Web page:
Despite the fact the major biblical traditions about the rise of Israel are unhistorical, we have to deal with the undisputable fact that Israel arose. (For summaries of current archaeological theories, see Bloch-Smith and Nakhai.) Archaeologists discern a significant shift in settlement patterns from the Late Bronze Age to the Iron Age. There is a large increase of population in Iron I, especially in the hill country. Most archaeologists agree that these new settlers were from Canaan itself. Finkelstein argues that they were originally pastoral nomads. Dever sees them essentially as having been sedentarized in the lowlands. (Halpern, more from the biblical traditions than from archaeology, argues for a Transjordanian origin.) The newer settlements seem to have been founded peacefully on new sites, not on destroyed ones. The development of these sites was gradual and lasted some time, beginning either in the 13th century (Dever) or the 12th through 11th (Finkelstein). The type and pattern of settlement differ from the LB large walled urban Canaanite sites. These small towns are characterized by the so-called "four room" house with a courtyard and, usually, a cistern and a silo, indicating an agrarian economy, based on terrace farming and livestock. There is some evidence of trade with Canaanite urban centers. Pottery traditions do not represent a significant break with l b forms, though the collared rim pithos may be an ethnic marker. Perhaps most significant is that the houses in these towns show little variation and are clustered closely together. There are no grand residences or administrative structures. There is evidence for a domestic shrine at Khirbet Radanna (Bloch-Smith and Nakhai, 73). This same site seems to attest to occupational specialization, literacy, and a social and economic hierarchy. There are few fortified sites. Two mountaintop shrines have been identified in the biblical territory of Manasseh; Mt. Ebal and the open-air "Bull Site" in the hills near Dothan. It is most likely that this new highland population is Israelite, or "proto-Israelite" (Dever). Some scholars view the absence of pig bones as significant, but of the prohibited animals, the pig was not singled out for opprobrium until post-exilic times (Isa. 65:4; 66:3, 17). The archaeological picture points to small-scale settlement, initially peaceful, of indigenous former pastoralists, farmers relocated from Canaanite city-states. The population was augmented by some movement from the coastal regions and from the North, and possibly by some nomadic groups (Bloch-Smith and Nakhai, 119). The biblical conquest tradition is based on (a) exaggeration of actual military encounters: some of the destroyed sites of the 13th–12th centuries may have met their end through the activity of elements of Israel; (b) retrojection of the wars beginning with Saul through the monarchic period to the time of Israel's rise. The Bible describes early Israel as a group of tribes with weak political attachments, not as a firmly consolidated framework with distinct political aims and characteristics.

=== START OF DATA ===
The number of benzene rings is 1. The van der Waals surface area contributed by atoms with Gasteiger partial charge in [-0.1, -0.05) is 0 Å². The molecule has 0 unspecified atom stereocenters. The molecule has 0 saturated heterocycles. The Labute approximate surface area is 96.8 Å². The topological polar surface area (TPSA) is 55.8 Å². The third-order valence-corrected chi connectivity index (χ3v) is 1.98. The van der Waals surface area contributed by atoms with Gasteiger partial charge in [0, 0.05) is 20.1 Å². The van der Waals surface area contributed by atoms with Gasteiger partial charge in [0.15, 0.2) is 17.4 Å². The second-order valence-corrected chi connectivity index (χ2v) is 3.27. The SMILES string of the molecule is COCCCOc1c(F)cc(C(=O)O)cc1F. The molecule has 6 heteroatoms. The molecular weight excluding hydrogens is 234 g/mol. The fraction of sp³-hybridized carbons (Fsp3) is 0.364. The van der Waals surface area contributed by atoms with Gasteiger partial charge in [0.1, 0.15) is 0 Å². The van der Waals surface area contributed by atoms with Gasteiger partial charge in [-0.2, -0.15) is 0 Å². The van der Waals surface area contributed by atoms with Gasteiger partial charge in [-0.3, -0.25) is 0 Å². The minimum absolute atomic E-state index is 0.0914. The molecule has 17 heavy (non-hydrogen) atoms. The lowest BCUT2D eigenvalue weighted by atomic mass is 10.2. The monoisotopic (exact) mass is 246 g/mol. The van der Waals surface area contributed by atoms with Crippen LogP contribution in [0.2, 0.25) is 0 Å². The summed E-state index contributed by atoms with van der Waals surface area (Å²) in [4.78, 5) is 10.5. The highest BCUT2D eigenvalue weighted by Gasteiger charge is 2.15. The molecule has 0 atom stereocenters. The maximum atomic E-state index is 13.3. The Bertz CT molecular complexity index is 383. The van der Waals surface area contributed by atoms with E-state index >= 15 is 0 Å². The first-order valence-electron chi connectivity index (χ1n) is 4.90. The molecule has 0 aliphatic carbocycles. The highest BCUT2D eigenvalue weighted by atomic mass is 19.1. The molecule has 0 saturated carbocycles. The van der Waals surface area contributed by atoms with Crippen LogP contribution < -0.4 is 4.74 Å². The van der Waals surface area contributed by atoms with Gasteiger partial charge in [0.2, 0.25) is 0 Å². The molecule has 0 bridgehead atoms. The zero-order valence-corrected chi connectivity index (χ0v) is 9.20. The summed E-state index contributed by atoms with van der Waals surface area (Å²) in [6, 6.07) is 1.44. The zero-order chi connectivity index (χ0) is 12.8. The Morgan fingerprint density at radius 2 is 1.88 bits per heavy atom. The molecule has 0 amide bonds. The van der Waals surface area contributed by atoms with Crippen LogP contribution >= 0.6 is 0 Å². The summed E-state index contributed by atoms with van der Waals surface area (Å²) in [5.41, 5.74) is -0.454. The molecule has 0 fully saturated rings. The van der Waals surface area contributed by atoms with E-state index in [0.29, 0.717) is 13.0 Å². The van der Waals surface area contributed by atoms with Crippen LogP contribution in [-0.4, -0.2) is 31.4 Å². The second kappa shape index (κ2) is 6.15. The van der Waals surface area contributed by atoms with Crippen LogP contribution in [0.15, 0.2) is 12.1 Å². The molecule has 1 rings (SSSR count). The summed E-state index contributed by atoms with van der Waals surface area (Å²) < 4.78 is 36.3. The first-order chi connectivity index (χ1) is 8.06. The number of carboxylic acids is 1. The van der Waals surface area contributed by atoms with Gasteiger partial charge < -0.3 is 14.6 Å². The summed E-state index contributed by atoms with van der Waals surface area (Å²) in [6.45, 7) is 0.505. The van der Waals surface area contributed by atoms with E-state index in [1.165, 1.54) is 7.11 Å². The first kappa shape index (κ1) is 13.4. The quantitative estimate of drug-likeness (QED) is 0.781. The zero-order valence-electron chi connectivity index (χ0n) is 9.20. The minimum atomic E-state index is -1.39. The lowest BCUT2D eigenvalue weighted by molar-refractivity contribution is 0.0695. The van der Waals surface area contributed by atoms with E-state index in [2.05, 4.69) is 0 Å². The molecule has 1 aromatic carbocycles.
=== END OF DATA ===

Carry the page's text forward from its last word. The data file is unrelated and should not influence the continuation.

There is disagreement among scholars as to how the unification of the tribes into a nation took place. Nevertheless, it would be a mistake to assume that the tribes of Israel consisted of entirely separated and disconnected units. Merneptah recognizes Israel as an ethnic entity. The name Israel, "El-is-Upright," indicates the common worship of the ancient Syrian god El, who in the Bible is blended with Yahweh. Judges gives examples of concerted supra-tribal actions (ch. 5, 11, 19ff.) Moreover, the schematic pattern of 12 tribes, which always remains unchanged even if its components undergo changes, should not be ignored.